Pip

Page 2 of 2 | Previous page

12 comments on this post.
  1. Alyssa:

    Thanks! I have my students reading “Peppermints in the Parlor” and Kipper says peppermints give him “the pip.” I was at a loss to explain… it now makes sense!

  2. tom:

    I have heard the expression “Squeeze them till their pips squeak” meaning “hold their feet to the fire”.
    A pip is a plumbers term for the valve that releases steam from a radiator to relieve pressure. They make a “squealing” sound when releasing a small amount of steam under great pressure.

  3. JamesBryson Culp:

    I have heard, oft in Publican places in AngleLand, male persons being greeted or addressed as “Ol’ Pip” As in a phrase such as “Aye, Ol’ Pip, have a Pint with me.” Or to a boy child, “Pip, willst you have a plougman & chips wi’ me ?”

    This and such as this I heard much in pubs, as dogs great and small walked amongst patrons, fourty five years ago (about 1965 when England Scots land and Wales were inhabited principally by the native cultures)

    Be of good heart.

    Dancing on clouds,

    Keep it up !

    JimmyBryson Culp
    an American of Scot Presbyterian & nordic heritage

  4. Togi:

    My mother used “the pip” to refer to her monthly period. Apparently, it was an expression in the South for menstruation, like “a visitor from Charleston” or “time of the month.”

  5. Glenn:

    My mother (born in 1914), if she heard someone hicup particularly loud, high pitched and abruptly, would say, ” you sound like a chicken with the pip.”

  6. kiel:

    i was recently watching the movie ‘WILD WILD WEST’ with will smith and one caracter says to an other ….’YOU SIR ARE A ‘pip’ id fallow you into the deapths of hell” or something along those lines and i was wondering what that use of “pip” was reffering to…if anyone know pls respond thanks

  7. George:

    It’s “You sir, are a pip. I would follow you into the jaws of Cerberus…”

  8. Mike:

    My grandmother was born in 1998 and lived to be 106 years. She would call me a pip as a young boy.

    I was her favorite, which she made no qualms about with the other grandchildren. They knew I was the first and held a special place. They also knew this position as one of being undeserved.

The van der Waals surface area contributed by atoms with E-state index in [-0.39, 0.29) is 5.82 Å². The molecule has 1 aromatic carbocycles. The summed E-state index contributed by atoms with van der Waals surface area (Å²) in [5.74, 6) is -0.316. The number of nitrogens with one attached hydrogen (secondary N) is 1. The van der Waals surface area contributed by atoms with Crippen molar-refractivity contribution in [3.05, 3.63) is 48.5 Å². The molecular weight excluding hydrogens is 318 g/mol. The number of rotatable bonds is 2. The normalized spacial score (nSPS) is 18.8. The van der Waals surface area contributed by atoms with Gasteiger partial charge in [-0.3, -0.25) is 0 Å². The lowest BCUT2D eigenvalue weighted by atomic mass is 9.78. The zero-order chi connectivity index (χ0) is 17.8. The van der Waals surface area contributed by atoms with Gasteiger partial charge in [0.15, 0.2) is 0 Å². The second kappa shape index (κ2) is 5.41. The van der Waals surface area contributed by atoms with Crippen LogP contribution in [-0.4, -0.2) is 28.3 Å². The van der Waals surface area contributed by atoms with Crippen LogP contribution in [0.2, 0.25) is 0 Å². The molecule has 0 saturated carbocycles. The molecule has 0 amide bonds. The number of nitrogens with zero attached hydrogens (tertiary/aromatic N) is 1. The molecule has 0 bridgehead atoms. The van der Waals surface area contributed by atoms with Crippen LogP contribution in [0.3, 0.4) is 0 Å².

She was Irish with parents that immigrated to the States. She would use the term when I was having some of my more “rambunctious creative boy” moments. I am now 61 and at family gatherings there always seems to be a story featuring me to the amusement of my children.

    I have prayed that my children do not behave as I have in the past and they have not, praise God. No pips.

  9. Brian Roper:

    I can’t quite remember whether it was in the short stories of Saki, V. S. Pritchett or William Trevor I first came across “the pip”.

    The thing that most gives me the pip is the replacement of “the pip” by “the pips” (utterly abominable).

  10. Ragg Tagg:

    Seems to be one of those words that, when used as slang, can mean various things depending on the circumstance and inflection. I like the affectionate meaning. “You’re a pip, dear.” Meaning something like “you’re a sweetheart.”
    Of course, if you say it with a lot of sarcasm or out of the side of your mouth it could mean “you are a pain in the as*.”

  11. Eileen Donnelly:

    I grew up in St. John’s, Newfoundland, Canada and we used the word “pip” for skipping school. We would “pip off” or say we were “on the pip”. My granddad was from Bristol, England and my nan from NL but I don’t know where that usage, originated. Anyone else ever hear this?

  12. Pat:

    That’s interesting and funny. My dad used to always tell us we had the epizootic or the pip. He is 91 and was raised in California. His father was British from England.

Leave a comment